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Looking at the SQL Server Books Online, Microsoft seems to have an (incorrect) method of handling nested transactions in a stored procedure:

Nesting Transactions

Explicit transactions can be nested. This is primarily intended to support transactions in stored procedures that can be called either from a process already in a transaction or from processes that have no active transaction.

The example goes on to show a stored procedure that starts its own transaction ("The procedure enforces its transaction regardless of the transaction mode of any process that executes it."):

CREATE PROCEDURE TransProc @PriKey INT, @CharCol CHAR(3) AS
   BEGIN TRANSACTION InProc
      ...
   COMMIT TRANSACTION InProc;

This procedure can then either be called without a transaction running:

EXECUTE TransProc 3,'bbb';

Or with an explicit transaction:

BEGIN TRANSACTION OutOfProc;

EXEC TransProc 1, 'aaa';

COMMIT TRANSACTION OutOfProc

What they don't address is what happens when the stored produre:

  • fails with an error, but leaves the transaction running
  • fails with an error, but doesn't leave the transaction running
  • encounters an error, but continues executing with the transaction open
  • encounters an error, but continues executing with the transaction rolled back

There is no:

  • SET XACT_ABORT ON
  • @@TRANCOUNT

anywhere in the canonical example.

If i didn't know any better, i would have thought that the line:

The following example shows the intended use of nested transactions.

should actually read

The following example shows the how not to use nested transactions.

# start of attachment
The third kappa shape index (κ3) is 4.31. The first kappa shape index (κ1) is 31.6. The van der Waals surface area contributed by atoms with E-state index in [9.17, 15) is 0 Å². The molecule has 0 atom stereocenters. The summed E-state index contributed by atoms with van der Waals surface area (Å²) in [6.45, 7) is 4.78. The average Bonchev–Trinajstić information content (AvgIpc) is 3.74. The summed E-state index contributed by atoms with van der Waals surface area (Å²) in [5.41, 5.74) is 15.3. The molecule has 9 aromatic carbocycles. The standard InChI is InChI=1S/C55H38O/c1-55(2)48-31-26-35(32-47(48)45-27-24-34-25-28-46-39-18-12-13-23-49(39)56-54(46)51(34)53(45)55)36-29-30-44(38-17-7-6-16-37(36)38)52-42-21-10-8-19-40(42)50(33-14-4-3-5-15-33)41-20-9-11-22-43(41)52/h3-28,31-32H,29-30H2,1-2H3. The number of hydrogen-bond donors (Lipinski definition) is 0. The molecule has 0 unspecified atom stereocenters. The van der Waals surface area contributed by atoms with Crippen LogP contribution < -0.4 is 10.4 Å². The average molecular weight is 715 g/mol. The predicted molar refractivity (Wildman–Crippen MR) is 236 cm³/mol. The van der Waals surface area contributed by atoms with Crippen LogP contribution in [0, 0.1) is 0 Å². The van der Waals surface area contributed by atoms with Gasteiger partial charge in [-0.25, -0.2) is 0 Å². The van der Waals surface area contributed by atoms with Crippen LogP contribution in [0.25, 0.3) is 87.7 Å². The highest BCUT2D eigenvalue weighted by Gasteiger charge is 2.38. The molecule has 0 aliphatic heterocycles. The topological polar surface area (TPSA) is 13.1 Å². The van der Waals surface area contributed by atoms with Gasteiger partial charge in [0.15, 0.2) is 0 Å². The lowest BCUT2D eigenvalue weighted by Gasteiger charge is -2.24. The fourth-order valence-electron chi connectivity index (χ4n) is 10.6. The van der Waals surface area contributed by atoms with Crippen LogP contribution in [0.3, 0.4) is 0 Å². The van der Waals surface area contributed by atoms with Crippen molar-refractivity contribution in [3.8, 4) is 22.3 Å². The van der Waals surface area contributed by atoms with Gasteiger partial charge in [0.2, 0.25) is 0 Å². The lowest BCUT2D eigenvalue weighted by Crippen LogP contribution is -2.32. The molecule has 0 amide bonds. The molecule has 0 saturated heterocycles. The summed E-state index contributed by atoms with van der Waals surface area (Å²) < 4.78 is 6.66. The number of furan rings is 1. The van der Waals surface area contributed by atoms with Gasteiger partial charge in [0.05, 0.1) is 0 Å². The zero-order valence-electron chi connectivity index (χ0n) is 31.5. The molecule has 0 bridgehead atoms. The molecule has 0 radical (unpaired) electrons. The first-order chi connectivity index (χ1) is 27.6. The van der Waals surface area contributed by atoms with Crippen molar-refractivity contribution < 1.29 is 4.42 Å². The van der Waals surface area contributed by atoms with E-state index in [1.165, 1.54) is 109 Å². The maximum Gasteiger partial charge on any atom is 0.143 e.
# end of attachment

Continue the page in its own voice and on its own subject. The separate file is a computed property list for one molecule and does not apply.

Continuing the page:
Unless someone can make heads or tails of this BOL example?

share|improve this question
    
See rusanu.com/2009/06/11/… –  Remus Rusanu Jul 17 '12 at 22:01
    
Also chk stackoverflow.com/questions/9692734/… –  vmvadivel Jul 18 '12 at 3:26
    
@RemusRusanu Now throw in SET XACT_ABORT ON and BEGIN DISTRIBUTED TRANSACTION –  Ian Boyd Jul 18 '12 at 13:48

2 Answers 2

You need to use the try catch block with the transaction. So in case you get the error in your catch block then you can rollback your transaction.

Please see the below sql server code for that.

BEGIN TRANSACTION;

BEGIN TRY
    -- Some code
    COMMIT TRANSACTION;
END TRY
BEGIN CATCH

    ROLLBACK TRANSACTION;
END CATCH;
share|improve this answer
create procedure [usp_my_procedure_name]
as
begin
set nocount on;
declare @trancount int;
set @trancount = @@trancount;
begin try
if @trancount = 0
begin transaction
else
save transaction usp_my_procedure_name;

-- Do the actual work here

lbexit:
if @trancount = 0   
commit;
end try
begin catch
declare @error int, @message varchar(4000), @xstate int;
select @error = ERROR_NUMBER(), @message = ERROR_MESSAGE(), @xstate = XACT_STATE();
if @xstate = -1
rollback;
if @xstate = 1 and @trancount = 0
rollback
if @xstate = 1 and @trancount > 0
rollback transaction usp_my_procedure_name;

raiserror ('usp_my_procedure_name: %d: %s', 16, 1, @error, @message) ;
end catch   
end
share|improve this answer

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